Karen Armstrong


British Author and Commentator on Comparative Religion, formerly Roman Catholic Sister

Author Quotes

Fundamentalism represents a rebellion against modern secular society, the separation of religion and politics. Basically, fundamentalists want to drag religion and/or God from the sidelines to which they've been relegated in modern secular society and bring them back to center stage. And, in this, they've enjoyed considerable success in some ways, though in other ways... it can represent a defeat for religion.

If it is written and read with serious attention, a novel, like a myth or any great work of art, can become an initiation that helps us to make a painful rite of passage from one phase of life, one state of mind, to another. A novel, like a myth, teaches us to see the world differently; it shows us how to look into our own hearts and to see our world from a perspective that goes beyond our own self-interest.

It was not the weather religious rituals in the world before the modern product of religious ideas but on the contrary was the product of ideas ritual

A personalized God can be a mere idol carved in our own image- a projection of our limited needs, fears, and desires. We can assume that he loves what we love and hates what we hate, endorsing our prejudices instead of compelling us to transcend them. When he seems to fail to prevent a catastrophe or seems even to desire a tragedy, he can seem callous and cruel. A facile belief that a disaster is the will of God can make us accept things that are fundamentally unacceptable. The very fact, as a person, God has a gender is also limiting: It means that the sexuality of half the human race is sacralized at the expense of the female and can lead to neurotic and inadequate imbalance in human sexual mores. A personal God can be dangerous, therefore. Instead of pulling us beyond our limitations, he can encourage us to remain complacently within them; he can make us cruel, callous, self-satisfied and partial as he seems to be. Instead of inspiring the compassion that should characterize all advanced religions, he can encourage us to judge, condemn, and marginalize.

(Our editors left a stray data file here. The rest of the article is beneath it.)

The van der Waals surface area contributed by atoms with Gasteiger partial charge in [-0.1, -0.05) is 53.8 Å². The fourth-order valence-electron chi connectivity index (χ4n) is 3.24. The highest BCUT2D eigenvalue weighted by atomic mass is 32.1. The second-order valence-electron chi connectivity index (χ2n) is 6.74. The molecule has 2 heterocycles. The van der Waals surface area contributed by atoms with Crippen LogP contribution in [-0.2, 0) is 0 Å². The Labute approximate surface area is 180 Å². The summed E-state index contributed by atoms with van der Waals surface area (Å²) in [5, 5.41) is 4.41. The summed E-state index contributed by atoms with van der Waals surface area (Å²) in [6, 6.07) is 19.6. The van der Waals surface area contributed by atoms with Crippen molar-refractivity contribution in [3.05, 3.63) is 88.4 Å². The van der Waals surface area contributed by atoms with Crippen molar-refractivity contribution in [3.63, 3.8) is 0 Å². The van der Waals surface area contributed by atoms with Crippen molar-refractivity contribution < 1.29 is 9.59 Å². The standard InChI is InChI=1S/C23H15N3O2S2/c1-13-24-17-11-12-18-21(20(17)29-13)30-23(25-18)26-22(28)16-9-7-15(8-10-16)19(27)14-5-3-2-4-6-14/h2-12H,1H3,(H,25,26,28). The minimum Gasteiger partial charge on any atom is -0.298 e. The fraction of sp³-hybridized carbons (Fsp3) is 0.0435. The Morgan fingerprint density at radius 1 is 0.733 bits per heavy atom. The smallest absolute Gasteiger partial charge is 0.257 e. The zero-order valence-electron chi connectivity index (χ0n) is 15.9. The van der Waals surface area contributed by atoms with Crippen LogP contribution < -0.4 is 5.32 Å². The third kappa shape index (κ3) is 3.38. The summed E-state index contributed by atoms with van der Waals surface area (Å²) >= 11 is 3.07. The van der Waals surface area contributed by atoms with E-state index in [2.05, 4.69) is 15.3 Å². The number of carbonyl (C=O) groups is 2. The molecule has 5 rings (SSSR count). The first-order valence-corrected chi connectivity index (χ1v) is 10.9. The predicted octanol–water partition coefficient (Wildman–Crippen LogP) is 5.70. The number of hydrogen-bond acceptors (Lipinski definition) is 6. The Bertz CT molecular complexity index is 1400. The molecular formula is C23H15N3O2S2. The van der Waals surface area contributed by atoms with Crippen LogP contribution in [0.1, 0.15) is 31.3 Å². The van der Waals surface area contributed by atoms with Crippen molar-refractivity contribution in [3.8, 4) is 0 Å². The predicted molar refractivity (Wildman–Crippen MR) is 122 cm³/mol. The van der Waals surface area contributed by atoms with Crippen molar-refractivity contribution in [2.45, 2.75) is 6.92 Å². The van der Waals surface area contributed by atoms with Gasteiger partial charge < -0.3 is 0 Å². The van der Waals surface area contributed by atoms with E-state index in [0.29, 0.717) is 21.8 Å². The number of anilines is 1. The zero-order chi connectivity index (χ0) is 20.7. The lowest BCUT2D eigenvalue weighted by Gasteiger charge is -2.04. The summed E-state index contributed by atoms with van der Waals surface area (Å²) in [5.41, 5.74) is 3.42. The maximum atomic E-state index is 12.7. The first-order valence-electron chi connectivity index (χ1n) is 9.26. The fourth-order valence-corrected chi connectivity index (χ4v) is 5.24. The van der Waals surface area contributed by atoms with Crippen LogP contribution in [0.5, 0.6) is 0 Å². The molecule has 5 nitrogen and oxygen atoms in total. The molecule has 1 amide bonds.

Compassion is not a popular virtue. Very often when I talk to religious people, and mention how important it is that compassion is the key, that it's the sine-qua-non of religion, people look kind of balked, and stubborn sometimes, as much to say, what's the point of having religion if you can't disapprove of other people?

Fundamentalists are not friends of democracy. And that includes your fundamentalists in the United States.

If professional religious leaders cannot instruct us in mythological lore, our artists and creative writers can perhaps step into this priestly role and bring fresh insight to our lost and damaged role.

It's a great event to get outside and enjoy nature. I find it very exciting no matter how many times I see bald eagles.

A theology should be like poetry, which takes us to the end of what words and thoughts can do.

Compassion is the key in Islam and Buddhism and Judaism and Christianity. They are profoundly similar.

Geniuses are not always pleasant people.

If this God is omnipotent, he could prevented the Holocaust. If he was unable to stop it, he is impotent and useless; if he could have stopped it and chose not to, he is a monster.

Jesus did not spend a great deal of time discoursing about the trinity or original sin or the incarnation, which have preoccupied later Christians. He went around doing good and being compassionate.

After a time I found that I could almost listen to the silence, which had a dimension all of its own. I started to attend to its strange and beautiful texture, which of course, it was impossible to express in words. I discovered that I felt at home and alive in the silence, which compelled me to enter my interior world and around there. Without the distraction of constant conversation, the words on the page began to speak directly to my inner self. They were no long expressing ideas that were simply interesting intellectually, but were talking directly to my own yearning and perplexity.